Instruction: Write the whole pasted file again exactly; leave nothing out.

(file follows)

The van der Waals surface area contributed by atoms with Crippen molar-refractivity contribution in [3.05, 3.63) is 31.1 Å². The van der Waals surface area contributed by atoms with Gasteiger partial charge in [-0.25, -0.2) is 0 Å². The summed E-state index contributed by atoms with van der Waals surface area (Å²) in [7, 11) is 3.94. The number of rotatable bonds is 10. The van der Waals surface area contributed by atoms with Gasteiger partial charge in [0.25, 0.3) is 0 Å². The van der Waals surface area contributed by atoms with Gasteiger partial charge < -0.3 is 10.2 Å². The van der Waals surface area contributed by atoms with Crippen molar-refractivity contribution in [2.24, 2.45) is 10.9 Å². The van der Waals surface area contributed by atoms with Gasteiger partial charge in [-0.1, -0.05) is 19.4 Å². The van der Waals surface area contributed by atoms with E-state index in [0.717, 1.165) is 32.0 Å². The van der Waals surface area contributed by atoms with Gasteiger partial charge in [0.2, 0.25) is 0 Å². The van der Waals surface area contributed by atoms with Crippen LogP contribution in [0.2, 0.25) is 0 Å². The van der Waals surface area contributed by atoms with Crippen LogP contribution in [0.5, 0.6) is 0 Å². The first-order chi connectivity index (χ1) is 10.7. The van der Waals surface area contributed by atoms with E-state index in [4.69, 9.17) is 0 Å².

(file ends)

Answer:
The van der Waals surface area contributed by atoms with Crippen molar-refractivity contribution in [3.05, 3.63) is 31.1 Å². The van der Waals surface area contributed by atoms with Gasteiger partial charge in [-0.25, -0.2) is 0 Å². The summed E-state index contributed by atoms with van der Waals surface area (Å²) in [7, 11) is 3.94. The number of rotatable bonds is 10. The van der Waals surface area contributed by atoms with Gasteiger partial charge in [0.25, 0.3) is 0 Å². The van der Waals surface area contributed by atoms with Gasteiger partial charge < -0.3 is 10.2 Å². The van der Waals surface area contributed by atoms with Crippen molar-refractivity contribution in [2.24, 2.45) is 10.9 Å². The van der Waals surface area contributed by atoms with Gasteiger partial charge in [-0.1, -0.05) is 19.4 Å². The van der Waals surface area contributed by atoms with E-state index in [0.717, 1.165) is 32.0 Å². The van der Waals surface area contributed by atoms with Gasteiger partial charge in [0.2, 0.25) is 0 Å². The van der Waals surface area contributed by atoms with Crippen LogP contribution in [0.2, 0.25) is 0 Å². The van der Waals surface area contributed by atoms with Crippen LogP contribution in [0.5, 0.6) is 0 Å². The first-order chi connectivity index (χ1) is 10.7. The van der Waals surface area contributed by atoms with E-state index in [4.69, 9.17) is 0 Å².